Living with enterprise resource planning (ERP) : an investigation of end user problems and coping mechanisms

Tajul Urus, S 2013, Living with enterprise resource planning (ERP) : an investigation of end user problems and coping mechanisms, Doctor of Philosophy (PhD), Business IT and Logistics, RMIT University.

Document type: Thesis
Collection: Theses

Attached Files
Name Description MIMEType Size
Tajul_Urus.pdf Thesis application/pdf 8.26MB
Title Living with enterprise resource planning (ERP) : an investigation of end user problems and coping mechanisms
Author(s) Tajul Urus, S
Year 2013
Abstract The need for real time and integrated computing and information environment to support and enhance business operations has motivated companies to introduce Enterprise Resource Planning (ERP) systems. ERP systems present a holistic view of a business from single information and IT architecture. However, the euphoria around ERP systems is wearing off and it has become clear that ERP systems do not automatically deliver business value. One of the reasons for this is the challenges and problems that organisations and their ERP users face in both the deployment and use of ERP. As such, successful implementation of an ERP system does not necessarily guarantee that the system will be comprehensively used or accepted by users of the system. ERP benefits can only be realised and sustained if users continue to have favourable experiences in using the system. While many previous studies have examined ERP problems during the implementation phase, only a few have revealed problems during the post-implementation use phase. Additionally, prior research has tended to focus more on analysing organisational rather than individual perspectives. Because of these gaps in post-implementation ERP research, the aim of this study is to investigate the problems that end users faces while using ERP, the antecedent factors behind the identified problems and the various coping mechanisms employed by end users to overcome the problems.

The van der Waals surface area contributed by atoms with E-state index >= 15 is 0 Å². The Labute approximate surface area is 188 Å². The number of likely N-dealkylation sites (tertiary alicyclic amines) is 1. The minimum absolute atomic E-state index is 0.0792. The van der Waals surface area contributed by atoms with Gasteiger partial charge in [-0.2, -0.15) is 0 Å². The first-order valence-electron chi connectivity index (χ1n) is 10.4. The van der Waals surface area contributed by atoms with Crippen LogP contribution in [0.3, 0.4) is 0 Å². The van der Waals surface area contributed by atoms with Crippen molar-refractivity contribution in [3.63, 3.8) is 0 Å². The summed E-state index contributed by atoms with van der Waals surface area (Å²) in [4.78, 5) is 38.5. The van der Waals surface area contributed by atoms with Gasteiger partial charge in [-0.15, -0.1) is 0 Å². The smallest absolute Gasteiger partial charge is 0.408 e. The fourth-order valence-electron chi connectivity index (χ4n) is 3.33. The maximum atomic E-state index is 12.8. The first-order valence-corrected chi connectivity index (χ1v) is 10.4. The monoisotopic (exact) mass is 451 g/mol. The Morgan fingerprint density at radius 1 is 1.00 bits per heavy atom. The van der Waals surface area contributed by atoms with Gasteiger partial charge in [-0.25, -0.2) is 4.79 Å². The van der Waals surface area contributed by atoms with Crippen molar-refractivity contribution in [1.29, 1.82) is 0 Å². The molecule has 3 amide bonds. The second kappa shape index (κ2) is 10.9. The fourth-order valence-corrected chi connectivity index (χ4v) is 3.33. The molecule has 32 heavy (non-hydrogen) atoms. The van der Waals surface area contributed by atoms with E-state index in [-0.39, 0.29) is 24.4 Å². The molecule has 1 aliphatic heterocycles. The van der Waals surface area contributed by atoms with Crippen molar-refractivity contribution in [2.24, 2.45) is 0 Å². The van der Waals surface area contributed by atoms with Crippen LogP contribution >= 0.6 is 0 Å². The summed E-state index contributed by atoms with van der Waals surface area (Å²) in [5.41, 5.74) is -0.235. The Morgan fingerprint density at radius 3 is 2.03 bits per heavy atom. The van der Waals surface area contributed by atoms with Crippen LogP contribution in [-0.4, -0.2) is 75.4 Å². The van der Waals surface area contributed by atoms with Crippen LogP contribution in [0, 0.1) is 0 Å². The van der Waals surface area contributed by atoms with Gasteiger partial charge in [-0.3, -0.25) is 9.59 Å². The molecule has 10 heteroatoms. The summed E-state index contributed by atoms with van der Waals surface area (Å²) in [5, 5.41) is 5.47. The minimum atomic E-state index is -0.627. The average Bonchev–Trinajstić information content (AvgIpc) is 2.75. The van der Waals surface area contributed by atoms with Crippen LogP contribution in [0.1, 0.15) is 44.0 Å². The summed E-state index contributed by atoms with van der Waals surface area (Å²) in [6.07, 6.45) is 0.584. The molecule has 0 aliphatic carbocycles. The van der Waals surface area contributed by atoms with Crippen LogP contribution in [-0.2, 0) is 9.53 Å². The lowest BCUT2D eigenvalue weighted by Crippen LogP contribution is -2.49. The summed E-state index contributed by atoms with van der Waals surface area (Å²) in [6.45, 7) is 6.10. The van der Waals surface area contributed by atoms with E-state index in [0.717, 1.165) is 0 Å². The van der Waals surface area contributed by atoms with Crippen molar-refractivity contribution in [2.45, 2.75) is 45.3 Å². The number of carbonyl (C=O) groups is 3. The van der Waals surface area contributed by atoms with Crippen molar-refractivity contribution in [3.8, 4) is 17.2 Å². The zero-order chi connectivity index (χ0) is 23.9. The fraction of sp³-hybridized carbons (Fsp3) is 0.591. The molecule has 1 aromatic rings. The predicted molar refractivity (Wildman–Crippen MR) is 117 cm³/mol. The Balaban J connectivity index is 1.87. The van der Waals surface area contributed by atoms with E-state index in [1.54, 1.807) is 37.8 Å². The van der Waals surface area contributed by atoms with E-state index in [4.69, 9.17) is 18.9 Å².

To achieve the aim, this research was guided by the ‘soft-positivism’ paradigm, a paradigm that combines elements of positivism and interpretivism. By using this paradigm, the investigator brought certain prior expectations to the data analysis which are consistent with positivist research and which also build rich explanations from the data, consistent with the interpretive assumption. First, a review of the literature and an exploratory study were undertaken to: (1) explore the extent of previous work on ERP problems during post implementation, (2) identify some of the known influencing factors on ERP usage problems and (3) gain insight into the strategies for dealing with ERP problems. Based on the results of the literature review and the exploratory study, and drawing from the two theoretical frameworks of Task-Technology Fit and Gap Framework, a preliminary conceptual framework was developed.

A qualitative approach using multiple case studies was followed to conduct the empirical research. Three Malaysian organisations that had implemented ERP were investigated by conducting 30 semi–structured interviews, reviewing archival records and documents, and observation. The interviews were guided by the research objectives and the initial conceptual framework. Data were analysed by using open and thematic coding.

The findings indicated four major areas of ERP usage problems: system, data, and technical infrastructure and interface problems. Besides that, several antecedent factors to the problems were identified. These factors fall into four major categories: organisation, user, task and technology, and include lack of support from either external or internal expertise, lack of individual strength and limited technology affordance. To cope with these problems, users rely on feral use of information technology, feral information systems and feral data.

The findings led to developing an original End Users’ Usage and Coping Mechanisms Model (EUPCOM Model) and 14 research propositions that will facilitate future study. The research contributes to practice by offering recommendations to managers as well as other ERP practitioners about the possible problems to anticipate while using ERP; actions to consider to minimise the factors that contribute to these problems; and how to improve users’ experiences with an ERP system.
Degree Doctor of Philosophy (PhD)
Institution RMIT University
School, Department or Centre Business IT and Logistics
Keyword(s) End user problems
Antecedent factors
coping mechanisms
Enterprise Resource Planning (ERP)
Version Filter Type
Access Statistics: 647 Abstract Views, 26998 File Downloads  -  Detailed Statistics
Created: Fri, 22 Aug 2014, 12:30:04 EST by Denise Paciocco
© 2014 RMIT Research Repository • Powered by Fez SoftwareContact us